Not a day goes by without hearing or using a buzzword in the office. Emails, memos, and staff meetings are loaded with corporate jargon whether we like it or not. You might be asked to “get your ducks in a row” or “buy in” to a new strategy, so it is important to know what these words and phrases mean. Office talk has been around for years and it has no intention of leaving.

Many corporate leaders believe that an emotional connection can be created through words and phrases. The hope is that this connection is established within every employee and the corporation itself. A meticulously placed buzzword can very well speak to one’s emotions making him or her feel like a valued member of the team.

As an employee or potential employee, it is imperative to know the jargon spoken and used within the workplace. Failure to understand the corporate talk could keep you “out of loop” and searching for a job. Let’s identify and define some of the most common corporate jargon used today so that you will be “in the know” and ready to banter out buzzwords in the office.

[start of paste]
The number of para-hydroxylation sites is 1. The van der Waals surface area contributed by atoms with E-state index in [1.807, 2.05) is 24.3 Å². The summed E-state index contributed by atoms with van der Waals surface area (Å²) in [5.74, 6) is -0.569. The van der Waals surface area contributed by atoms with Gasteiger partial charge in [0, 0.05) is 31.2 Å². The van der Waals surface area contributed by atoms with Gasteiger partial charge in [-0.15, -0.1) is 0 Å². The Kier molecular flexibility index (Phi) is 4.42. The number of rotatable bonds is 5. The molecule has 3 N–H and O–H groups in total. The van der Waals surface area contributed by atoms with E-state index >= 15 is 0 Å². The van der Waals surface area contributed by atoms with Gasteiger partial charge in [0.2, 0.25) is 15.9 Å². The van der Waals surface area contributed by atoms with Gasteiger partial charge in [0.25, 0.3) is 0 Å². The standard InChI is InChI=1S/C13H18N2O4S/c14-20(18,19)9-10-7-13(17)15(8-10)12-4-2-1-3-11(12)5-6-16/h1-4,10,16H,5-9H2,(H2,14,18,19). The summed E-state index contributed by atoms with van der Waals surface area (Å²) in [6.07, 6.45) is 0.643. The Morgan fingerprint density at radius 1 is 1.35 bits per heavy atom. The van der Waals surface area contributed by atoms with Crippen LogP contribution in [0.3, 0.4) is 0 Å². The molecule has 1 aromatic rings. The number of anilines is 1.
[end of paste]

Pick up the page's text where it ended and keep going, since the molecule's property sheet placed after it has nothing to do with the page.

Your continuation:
office jargon for your information fyi


Love It or Hate It but You Gotta Know It!


  • COB  –   close of business
  • Think outside the box  –  be creative; do not be ordinary
  • No brainer  –  it is so obvious that it goes without saying
  • Drill down  –  thoroughly investigate the matter at hand
  • Get your ducks in a row  –  make sure everything is accurate and in place
  • Buy in  –  to agree with and accept as an idea
  • Action that  –  put an idea, strategy, or method into practice
  • Touch base  –  check in and discuss
  • Heads up  –  notify; give notice
  • On the radar  –  it is being considered
  • Bring it to the table  –  address it with the entire group
  • Crack the whip  –  take charge and use your authority to make someone or something work better
  • EOP  –  end of play
  • Game changer  –  something that causes a fundamental shift
  • Ping  –  contact or get back to
  • It’s not rocket science  –  it is not difficult at all
  • Reach out  –  make contact with someone
  • Benchmark  –  reference point for a project, approach, etc.
  • Best practice  –  the most effective way of doing something
  • Re-invent the wheel  –  use an existing idea and adjust it to make it your own
  • Park  –  put something on hold
  • Dot the I’s and cross the T’s  –  pay close attention to every minute detail
  • Backburner  –  put it on hold for now
  • Swamped  –  extremely busy
  • Peel the onion  –  thoroughly scrutinize and examine the issue at hand